Rolls-Royce is to offload its unprofitable ship-designing arm, Commercial Marine, to Norway-based technology group Kongsberg Gruppen in a deal valued at £500m.

The UK company has been planning to sell the unit since January. The transaction will see Roll-Royce cede the marine products, systems and aftermarket services businesses carried out by subsidiaries, though will not include Bergen Engines or Rolls-Royce’s Naval Business.

Rolls-Royce Commercial Marine president Mikael Makinen said: “This deal is good news for Rolls-Royce and Kongsberg and comes at a time when the maritime industry is at the dawn of a new and exciting era where digital and electrical technologies will transform shipping.

“Rolls-Royce has been responsible for leading many of those technological advancements, and with combination of great people, market-leading technology and a desire by Kongsberg to take this business to the next level, I’m sure that this business will prosper in the years to come.”

The company said its marine branch had recently been experiencing reductions in activity levels due to challenging market conditions within offshore-related business. Kongsberg said the acquisition will strengthen Norwegian ownership in the region‘s maritime cluster and will give the company a stronger Nordic and international position.

Kongsberg chair of the board Eivind Reiten said: “The maritime industry has over the last years experienced demanding market conditions and even though there is still uncertainty we expect the market to be facing growth with technology and innovation being key drivers. For more than 200 years Kongsberg has been a pioneer for high technology industrial development with a long-term perspective. The acquisition of Rolls-Royce Commercial Marine is in line with our growth ambitions.”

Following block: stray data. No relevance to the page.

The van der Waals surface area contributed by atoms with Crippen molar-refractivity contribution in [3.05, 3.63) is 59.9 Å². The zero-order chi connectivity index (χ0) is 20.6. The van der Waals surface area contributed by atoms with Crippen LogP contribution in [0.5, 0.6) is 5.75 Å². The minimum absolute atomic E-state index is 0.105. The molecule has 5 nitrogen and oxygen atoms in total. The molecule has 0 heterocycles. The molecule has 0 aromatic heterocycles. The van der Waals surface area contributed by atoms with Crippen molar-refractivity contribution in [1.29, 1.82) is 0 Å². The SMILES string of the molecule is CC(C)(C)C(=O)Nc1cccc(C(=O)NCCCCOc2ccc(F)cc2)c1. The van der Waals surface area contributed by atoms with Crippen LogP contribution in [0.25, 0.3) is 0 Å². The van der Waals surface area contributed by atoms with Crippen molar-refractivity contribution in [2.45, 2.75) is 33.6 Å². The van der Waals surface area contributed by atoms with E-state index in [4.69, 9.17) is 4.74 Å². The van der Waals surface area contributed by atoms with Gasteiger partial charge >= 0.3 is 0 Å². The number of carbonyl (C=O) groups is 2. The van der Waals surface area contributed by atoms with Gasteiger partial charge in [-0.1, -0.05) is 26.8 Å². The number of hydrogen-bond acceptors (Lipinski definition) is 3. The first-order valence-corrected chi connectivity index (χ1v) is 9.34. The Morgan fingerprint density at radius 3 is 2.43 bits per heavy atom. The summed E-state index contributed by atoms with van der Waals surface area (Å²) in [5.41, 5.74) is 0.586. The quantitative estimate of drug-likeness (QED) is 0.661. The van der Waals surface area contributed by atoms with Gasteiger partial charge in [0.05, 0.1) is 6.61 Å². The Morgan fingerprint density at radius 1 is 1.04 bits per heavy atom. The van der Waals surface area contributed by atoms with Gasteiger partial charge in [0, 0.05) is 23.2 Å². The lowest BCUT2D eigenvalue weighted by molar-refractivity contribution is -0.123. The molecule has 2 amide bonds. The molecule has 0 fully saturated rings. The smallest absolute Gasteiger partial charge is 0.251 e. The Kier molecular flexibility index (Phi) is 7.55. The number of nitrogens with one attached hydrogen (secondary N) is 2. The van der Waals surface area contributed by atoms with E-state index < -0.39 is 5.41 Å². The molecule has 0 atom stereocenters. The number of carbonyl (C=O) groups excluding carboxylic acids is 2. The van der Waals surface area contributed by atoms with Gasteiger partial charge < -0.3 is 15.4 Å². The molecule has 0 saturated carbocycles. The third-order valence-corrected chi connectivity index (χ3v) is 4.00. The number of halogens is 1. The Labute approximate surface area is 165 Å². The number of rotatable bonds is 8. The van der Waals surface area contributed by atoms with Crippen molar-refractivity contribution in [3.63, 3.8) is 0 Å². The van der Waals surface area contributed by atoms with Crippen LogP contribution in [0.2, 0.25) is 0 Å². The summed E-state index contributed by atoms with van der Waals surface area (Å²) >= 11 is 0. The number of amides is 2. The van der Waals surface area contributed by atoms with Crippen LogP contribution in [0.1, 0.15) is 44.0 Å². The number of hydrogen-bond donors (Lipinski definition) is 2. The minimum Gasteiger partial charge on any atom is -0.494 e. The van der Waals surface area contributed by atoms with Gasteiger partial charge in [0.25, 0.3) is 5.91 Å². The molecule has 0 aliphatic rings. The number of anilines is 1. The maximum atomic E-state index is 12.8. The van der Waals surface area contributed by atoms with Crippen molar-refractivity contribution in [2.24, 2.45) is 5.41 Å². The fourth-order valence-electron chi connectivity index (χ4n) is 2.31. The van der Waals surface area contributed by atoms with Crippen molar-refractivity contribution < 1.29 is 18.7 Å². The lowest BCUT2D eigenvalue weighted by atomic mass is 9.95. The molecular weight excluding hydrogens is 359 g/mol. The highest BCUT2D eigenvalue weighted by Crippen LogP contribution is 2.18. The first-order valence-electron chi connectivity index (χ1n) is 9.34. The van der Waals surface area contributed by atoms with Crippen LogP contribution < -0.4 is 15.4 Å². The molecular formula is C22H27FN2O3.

How well do you really know your competitors?

Access the most comprehensive Company Profiles on the market, powered by GlobalData. Save hours of research. Gain competitive edge.

Company Profile – free sample

Thank you!

Your download email will arrive shortly

Not ready to buy yet? Download a free sample

We are confident about the unique quality of our Company Profiles. However, we want you to make the most beneficial decision for your business, so we offer a free sample that you can download by submitting the below form

By GlobalData
Visit our Privacy Policy for more information about our services, how we may use, process and share your personal data, including information of your rights in respect of your personal data and how you can unsubscribe from future marketing communications. Our services are intended for corporate subscribers and you warrant that the email address submitted is your corporate email address.

Rolls-Royce said the acquisition will be financed through combination of new equity and a new bond loan, and that the price will be paid in cash. The Norwegian Government has also announced it will participate as an owner with a 50% share. The remaining half of the share will belong to a syndicate consisting of DNB Markets, part of DNB Bank ASA and Danske Bank A/S, Norwegian Branch and certain larger pre-committing shareholders.

“The acquisition of Rolls-Royce Commercial Marine makes us a more complete supplier to the maritime industry. The maritime industry is becoming increasingly globalised and is undergoing considerable technological and market-driven changes. With this acquisition we will strengthen our strategic position with shipowners, shipyards and other customers and partners,” said Kongsberg CEO and president Geir Håøy.

Subject to regulatory clearance, the acquisition is scheduled to take place by the first quarter of 2019. The sale will include propulsion equipment, deck machinery and automation and control systems, as well as a ship-design arm that has previously engineered more than 1,000 vessels for offshore, cargo, passenger and fishing-vessel customers. Part of the deal includes a business that develops remote and autonomous control of commercial ships.

Rolls-Royce is expecting net proceeds of £400m from the deal, which will increase the workforce by about 50%.